Unraveling The Mystery Of The Metal Sculpture Found In Utah
SCOTT SIMON, HOST:
You may have seen this news. Biologists in Utah looking for bighorn sheep from a helicopter this week spied a mystery instead...
(SOUNDBITE OF THE CITY OF PRAGUE PHILHARMONIC ORCHESTRA PERFORMANCE OF STRAUSS' "ALSO SPRACH ZARATHUSTRA, OP. 30")
SIMON: ...A metal upright cut into the stone of deep, rocky wilderness. Authorities declined to say exactly where. They approached and investigated like the primates - I suppose we should say the other primates - in a Stanley Kubrick film. Well, Zak Podmore is a reporter with the Salt Lake Tribune, and he has seen it with his own eyes and joins us now. Thanks for being with us, Mr. Podmore.
ZAK PODMORE: Pleasure to be here. Thanks, Scott.
SIMON: This is NPR. And we are told by our research people, it's not a monolith because it's not a stone. It's not cut from a single piece. It's not an obelisk because it doesn't taper. It doesn't have a pyramidal apex. You know, we're lousy with liberal arts majors in our audience. What's it look like to you?
PODMORE: Well, we did hear from the former Utah state archaeologist Kevin Jones that it is not a monolith, like you say. It's made out of sheets of stainless steel that are riveted together. It's a prism shape, so three sides, about 10 feet tall from the ground. So I don't know the proper nomenclature, but it's there. And it's fairly shiny.
SIMON: I mean, is it imposing? Is it - what do you feel while looking at it?
PODMORE: I mean, you can really tell a lot of thought went into the placement of this sculpture. It's in an almost perfectly flat alcove lined up with a little narrow slot canyon in the red rock. Picture a dry waterfall that's just a couple of feet wide. So when you're standing in it, you get this really incredible contrast between the harsh angles of the sculpture and the texture and color of the stainless steel against the red rock sandstone canyons that you may have seen from pictures or from visits to the Moab area. So it's really beautifully done as a piece of art in that sense.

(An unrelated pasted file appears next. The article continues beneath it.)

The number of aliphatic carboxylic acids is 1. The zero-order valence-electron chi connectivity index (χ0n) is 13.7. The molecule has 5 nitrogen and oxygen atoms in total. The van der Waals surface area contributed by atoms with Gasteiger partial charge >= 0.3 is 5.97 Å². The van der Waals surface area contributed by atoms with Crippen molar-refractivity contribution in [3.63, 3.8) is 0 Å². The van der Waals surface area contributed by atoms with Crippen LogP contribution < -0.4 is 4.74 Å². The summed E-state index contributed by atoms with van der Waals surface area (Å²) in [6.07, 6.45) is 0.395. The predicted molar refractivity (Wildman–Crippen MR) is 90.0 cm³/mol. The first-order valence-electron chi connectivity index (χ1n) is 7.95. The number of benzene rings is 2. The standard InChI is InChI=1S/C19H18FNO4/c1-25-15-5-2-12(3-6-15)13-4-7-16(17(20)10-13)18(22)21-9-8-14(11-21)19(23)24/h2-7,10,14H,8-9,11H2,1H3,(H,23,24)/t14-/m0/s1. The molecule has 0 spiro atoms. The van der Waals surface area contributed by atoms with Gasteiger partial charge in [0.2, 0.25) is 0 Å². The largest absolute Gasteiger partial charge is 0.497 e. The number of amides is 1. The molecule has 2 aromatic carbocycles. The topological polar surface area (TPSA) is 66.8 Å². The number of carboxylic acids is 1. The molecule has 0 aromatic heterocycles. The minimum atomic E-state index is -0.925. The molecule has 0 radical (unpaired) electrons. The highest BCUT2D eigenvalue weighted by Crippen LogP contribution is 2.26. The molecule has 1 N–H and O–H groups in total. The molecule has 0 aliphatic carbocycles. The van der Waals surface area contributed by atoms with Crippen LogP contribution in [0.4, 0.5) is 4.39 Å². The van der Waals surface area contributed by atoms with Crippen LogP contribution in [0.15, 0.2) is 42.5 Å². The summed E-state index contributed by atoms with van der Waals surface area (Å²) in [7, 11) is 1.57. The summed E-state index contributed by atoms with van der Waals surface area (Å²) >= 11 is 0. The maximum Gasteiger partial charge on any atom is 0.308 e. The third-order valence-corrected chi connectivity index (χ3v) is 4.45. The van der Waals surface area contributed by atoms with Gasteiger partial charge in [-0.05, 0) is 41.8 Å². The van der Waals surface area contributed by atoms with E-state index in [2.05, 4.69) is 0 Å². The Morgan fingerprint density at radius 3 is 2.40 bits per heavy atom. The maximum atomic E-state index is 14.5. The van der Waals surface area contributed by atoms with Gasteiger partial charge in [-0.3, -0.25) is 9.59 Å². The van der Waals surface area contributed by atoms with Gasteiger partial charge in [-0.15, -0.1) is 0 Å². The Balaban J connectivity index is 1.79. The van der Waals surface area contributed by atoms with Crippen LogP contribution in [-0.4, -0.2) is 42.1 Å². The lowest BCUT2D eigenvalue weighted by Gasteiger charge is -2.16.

SIMON: So I gather there's speculation - the late sculptor John MacCracken - from his agent that he may have had something to do with this before he died in 2011. Have you - are you familiar with that?
PODMORE: Yeah. I've heard those reports as well. I've heard both from the agent that it could have been his work. It could have been an homage to him by his students. So yeah, I don't know. I don't have anything else to support that theory beyond the speculation that's already been out there.
SIMON: And no one has come forward to say they had a hand in it, I gather.
PODMORE: Not that I've heard of. But if anyone wants to come out, I offer a Banksy-style, you know, voice distortion interview.
PODMORE: They can write me at the Salt Lake Tribune, and we'll get the story out.
SIMON: Oh, mercy. Well, you understand why aliens from another dimension would be - you know, loathe to accept an offer like that, right?
PODMORE: (Laughter) I don't know. There might be some fame-seeking aliens out there.
SIMON: Are people flocking the area now?
PODMORE: For this very remote piece of Utah desert that's really far away from any pavement at the end of a really long, bumpy dirt road - in that sense, yes, people are flocking to it. But, you know, it still doesn't have that much traffic compared to other more famous places in the Utah desert, of course. And the BLM, the Bureau of Land Management, is recommending people don't attempt to go out there because of its remote location and because of the condition of the road and all of that. They're worried people will get stranded or hurt trying to find this.
SIMON: Now, I gather the object, the sculpture, has been placed in the area illegally. But Bureau of Land Management says it has no plans to remove it.
PODMORE: Yeah. They said they're going to leave it there for the time being. The structure was cut into the rock with a rock saw, which is certainly illegal to do without permission. And also, you're not allowed to, you know, leave a few hundred pounds of stainless steel out in federal land either. One of the fears is that, you know, this will become something of a trend. And there'll be pieces of what some might consider litter left around the desert in an attempt to replicate this piece of art.
SIMON: Mr. Podmore, you have seen this object, this piece of art - obelisk, monolith, whatever people are calling it. So I have to ask you. Are we alone?
PODMORE: (Laughter) My lips are sealed.
SIMON: Zak Podmore of the Salt Lake Tribune - we thought we could crack this story open with him. Thanks so much for speaking with us.
PODMORE: Thanks for having me on, Scott.
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